Legal and institutional requirements
Successful implementation also depends on legal and institutional requirements. It is often impossible for individuals to engage in PES schemes or enter new markets unless they have a clear, enforceable right to use and benefit from the lands or resources. Farming associations or cooperatives could be indispensable in implementing and monitoring a certification scheme. You need to specify building blocks for the instrument, such as:
Forming a support committee or working group with representatives of main stakeholder groups
Engaging or constructing legal entities, e.g. a private company, a cooperative, or an association
Assigning rights or responsibilities (e.g. land tenure, resource access, co-management)
Promoting the amendment of rules and regulations (e.g. supporting PES schemes) or ensuring that the instrument is backed by existing rules and legislations.
When there are different options, for instance in the choice of legal entities, then you may need to conduct specific analyses within Task 5C to decide which ones are most suitable.
Think out of the box to ensure the institutional basis of the instrument! Please click to learn moreIn Bu Phram, there was no legal basis for collaboration and benefit-sharing between NP and communities. With the help of legal advisors, the project identified an article in NP legislation giving park managers a degree of autonomy in decision-making to improve ecosystems and which could be interpreted as allowing joint management. The NP department was hesitant at first but then agreed.In Thadee, it took a year to select the 51 members of the Klong-Thadee sub-river basin committee from different stakeholder groups. Even then it was difficult to have the committee officially endorsed. The municipal water authority refused, and the provincial representative of the environment ministry regarded it beyond its responsibility. Finally, the provincial representative helped convince the provincial governor authorities to endorse the committee.
A number of activities can further enhance the success or effectiveness of the instrument, such as:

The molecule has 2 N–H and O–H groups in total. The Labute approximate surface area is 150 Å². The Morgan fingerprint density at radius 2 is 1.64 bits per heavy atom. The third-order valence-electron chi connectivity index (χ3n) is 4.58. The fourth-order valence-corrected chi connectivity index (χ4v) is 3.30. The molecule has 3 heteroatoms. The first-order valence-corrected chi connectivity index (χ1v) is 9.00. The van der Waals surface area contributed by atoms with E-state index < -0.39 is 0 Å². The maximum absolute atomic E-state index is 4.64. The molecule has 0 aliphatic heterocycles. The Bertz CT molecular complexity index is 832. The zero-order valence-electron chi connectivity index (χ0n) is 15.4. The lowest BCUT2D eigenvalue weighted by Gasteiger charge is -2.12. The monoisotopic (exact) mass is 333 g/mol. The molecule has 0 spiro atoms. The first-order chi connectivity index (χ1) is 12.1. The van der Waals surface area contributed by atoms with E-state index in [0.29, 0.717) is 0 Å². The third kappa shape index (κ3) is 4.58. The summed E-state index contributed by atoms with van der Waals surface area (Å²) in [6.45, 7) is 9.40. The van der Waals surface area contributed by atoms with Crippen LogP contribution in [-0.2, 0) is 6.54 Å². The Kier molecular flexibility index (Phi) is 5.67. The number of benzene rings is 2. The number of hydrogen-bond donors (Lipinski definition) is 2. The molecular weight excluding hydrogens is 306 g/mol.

Raise awareness with community activities! Please click to learn moreIn Thadee, an obstacle to establishing watershed restoration measures for flood and drought prevention was that the effects are gradual and not easy to verify or demonstrate. The project therefore supported an initiative by which communities received materials and technical assistance for building biobased check dams along the river. People then saw the immediate effects, felt proud of their achievements, and recognised their ability to collaborate. This helped create mutual trust and involvement in other local initiatives; it fostered better monitoring of and collaboration in flood prevention in the rainy season; and it visibly reduced droughts in nearby farms during summer. A further offshoot was to enable schoolchildren to observe rare and endemic fish species and to appreciate a healthy river ecosystem. >> Check dams are relatively small,temporary structures constructed across a swale or channel.They are used to slow the velocity of concentrated water flows,a practice that helps reduce erosion.
Some of the activities mentioned not only help to implement the economic instrument, but are often important in their own right. Training, education, and awareness-raising activities are crucial for stimulating more sustainable action in the longer term. The building of stakeholder committees that aim to improve local environmental conditions or to ensure local sustainability can be the foundation of local development and self-governance.
How to go about Task 5 B
The above structure can help you make a template or overview table to calculate economic feasibility. Determining the inflows and costs, as well as the risks involved, will almost certainly require study and additional analysis (see Task 5C) and you want to make sure that you have the necessary expertise and experience in financial matters. Are you confident that your basic calculations include all significant costs? Have you considered the financial risks if, for instance, an inflow does not materialise and/or costs end up higher than expected? Could this endanger the overall effectiveness of the instrument?
In determining a cost and benefit sharing scheme, it is crucial to consider what the actors involved regard as fair. But when you assess that in consultation with them, make sure their expectations aren’t too high about what benefits they might receive in practice.
A first step towards identifying necessary conditions can be to look again at the relevant actors identified in Task 5A and the constraints on them. Talking to stakeholders and using the context information gathered in Step 2 may also be helpful. Think through what the suggested instrument means for each actor and what would help them to see it as a practical opportunity to make real improvements. Template 9 helps structure the identification of favourable conditions. The final column asks whether there are open questions that need clarification by means of additional supportive study or analysis. This feeds into Task 5C.